Saturday 21 June 2014

'All Well, All Well' by Ian Lewis

At the top of an unmade road in the grounds of a cemetery the 'shack' creaked underfoot for the one evening a week that it was occupied.

A hand cranked mast towered and swayed, despite being held tight by sturdy guys. At its highest point a beam resembling an iron bedstead faced the western horizon, sagging. 

Michael made tea in cups that were brown on the inside, in a kitchen with a cracked sink, spilling it up the uncarpeted stairs to where Stan was hunched over a radio set beneath a bare light bulb. 

'They must be using low power themselves,' said Stan. 'It's certainly a long way away. Mid pacific is my guess.'

Michael searched online for clues. 

'Could be Tahiti,' he said. 'We had a good one from there earlier so we know it's open. That was on 100 watts and clear as a bell.'

'Be better if it were one of the other islands. If it's the same station in Tahiti but on low power I'd be very annoyed.'

They had been in the shack for hours, drinking tea, sucking humbugs, operating their station with great focus. Michael was still a teenager and Stan almost eighty but they were as alike as twins and worked well together. 

'I think the call sign starts with an L. Then a number. Don't want Argentina again. Same direction though. Roughly.'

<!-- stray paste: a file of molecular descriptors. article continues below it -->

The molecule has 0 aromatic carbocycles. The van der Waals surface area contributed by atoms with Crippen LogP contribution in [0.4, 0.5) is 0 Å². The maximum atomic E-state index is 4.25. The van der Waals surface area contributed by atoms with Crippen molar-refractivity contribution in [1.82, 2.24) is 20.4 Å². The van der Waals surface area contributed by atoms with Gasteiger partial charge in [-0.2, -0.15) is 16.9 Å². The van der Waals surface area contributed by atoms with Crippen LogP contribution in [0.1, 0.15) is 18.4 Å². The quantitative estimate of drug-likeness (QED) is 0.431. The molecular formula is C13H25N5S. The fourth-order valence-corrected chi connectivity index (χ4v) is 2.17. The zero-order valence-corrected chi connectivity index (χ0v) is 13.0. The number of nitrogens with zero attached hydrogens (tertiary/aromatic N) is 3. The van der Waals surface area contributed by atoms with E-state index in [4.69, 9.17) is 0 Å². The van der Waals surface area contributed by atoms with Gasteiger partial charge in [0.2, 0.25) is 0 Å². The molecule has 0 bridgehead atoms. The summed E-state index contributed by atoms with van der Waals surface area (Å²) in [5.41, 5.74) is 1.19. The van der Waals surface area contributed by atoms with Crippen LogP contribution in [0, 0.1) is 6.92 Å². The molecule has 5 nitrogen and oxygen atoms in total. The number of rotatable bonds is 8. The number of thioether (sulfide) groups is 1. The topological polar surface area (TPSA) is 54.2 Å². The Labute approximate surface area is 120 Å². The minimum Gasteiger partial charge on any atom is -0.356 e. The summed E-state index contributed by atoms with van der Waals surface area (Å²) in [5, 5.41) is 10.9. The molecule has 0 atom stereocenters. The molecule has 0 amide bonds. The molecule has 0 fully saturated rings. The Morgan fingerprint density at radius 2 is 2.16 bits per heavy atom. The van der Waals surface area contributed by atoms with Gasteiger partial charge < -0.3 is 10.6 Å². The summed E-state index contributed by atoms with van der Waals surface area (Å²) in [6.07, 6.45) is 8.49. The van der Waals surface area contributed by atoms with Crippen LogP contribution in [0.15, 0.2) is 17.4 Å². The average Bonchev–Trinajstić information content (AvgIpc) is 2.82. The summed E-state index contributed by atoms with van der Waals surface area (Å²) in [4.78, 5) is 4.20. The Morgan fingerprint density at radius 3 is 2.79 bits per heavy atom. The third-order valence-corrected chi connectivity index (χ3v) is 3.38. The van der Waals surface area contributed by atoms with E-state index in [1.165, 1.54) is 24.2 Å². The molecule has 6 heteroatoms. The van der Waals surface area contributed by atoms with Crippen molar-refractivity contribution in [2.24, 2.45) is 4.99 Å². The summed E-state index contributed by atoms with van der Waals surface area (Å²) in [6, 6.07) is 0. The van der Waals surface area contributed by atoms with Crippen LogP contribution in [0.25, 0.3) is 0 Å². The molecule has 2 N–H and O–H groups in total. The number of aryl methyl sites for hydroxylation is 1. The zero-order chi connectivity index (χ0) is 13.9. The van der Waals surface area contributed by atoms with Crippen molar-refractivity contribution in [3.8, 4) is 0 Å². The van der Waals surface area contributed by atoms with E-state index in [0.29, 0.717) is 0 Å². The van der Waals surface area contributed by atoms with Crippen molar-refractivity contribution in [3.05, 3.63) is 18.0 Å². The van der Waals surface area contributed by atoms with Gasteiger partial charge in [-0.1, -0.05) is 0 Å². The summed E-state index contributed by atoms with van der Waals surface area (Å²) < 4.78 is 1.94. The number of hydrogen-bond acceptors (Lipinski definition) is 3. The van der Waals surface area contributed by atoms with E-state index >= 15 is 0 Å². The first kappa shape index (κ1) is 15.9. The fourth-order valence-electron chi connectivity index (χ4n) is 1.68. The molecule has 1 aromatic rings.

'Tahiti is all F zero,' said Michael. 'I wonder if it's a ship?'

'I'd like that,' said Stan.

He tapped away at his sixty year old morse key and then paused, listening to the ether. 

The faint ribbon of dahs and dits became a little clearer. 

'Definitely L. Lima. India. Two. Bravo. Got it!'

'I'll Google it,' said Michael. 

Stan tweaked his squelch and rotated the beam by one degree. 

'Lovely,' he said, and listened. 

‘All well, all well. Then the call sign again. Odd.'

'Very odd,' said Michael. He moved the laptop to where Stan could see it easily. 
They read:

"The call sign LI2B was used on the Kon-Tiki raft expedition (1947). Kon-Tiki's transmitters were powered by batteries and a hand-cranked generator and operated on the 40, 20, 10, and 6-meter bands.
The radio receiver used throughout the voyage once required a thorough drying out after being soaked during a shipwreck. An "all well, all well" message was sent via LI2B to notify would-be rescuers of the crew's safety."

The pair sucked their humbugs and faced one another with wide eyes. 

'A ghost ship!' said Stan laughing. 'Has to be a hoax. There's no other explanation.'

'But that signal,' said Michael, 'is coming from the mid-pacific and on low power.'

'A good hoax, I grant you.’

They studied the equipment.

'But why would anybody bother?' asked Michael.

Stan shrugged.

The thin trill of dahs and dits from five thousand miles away and sixty years ago filled the room as the room’s ill-fitting window frame rattled in the wind.

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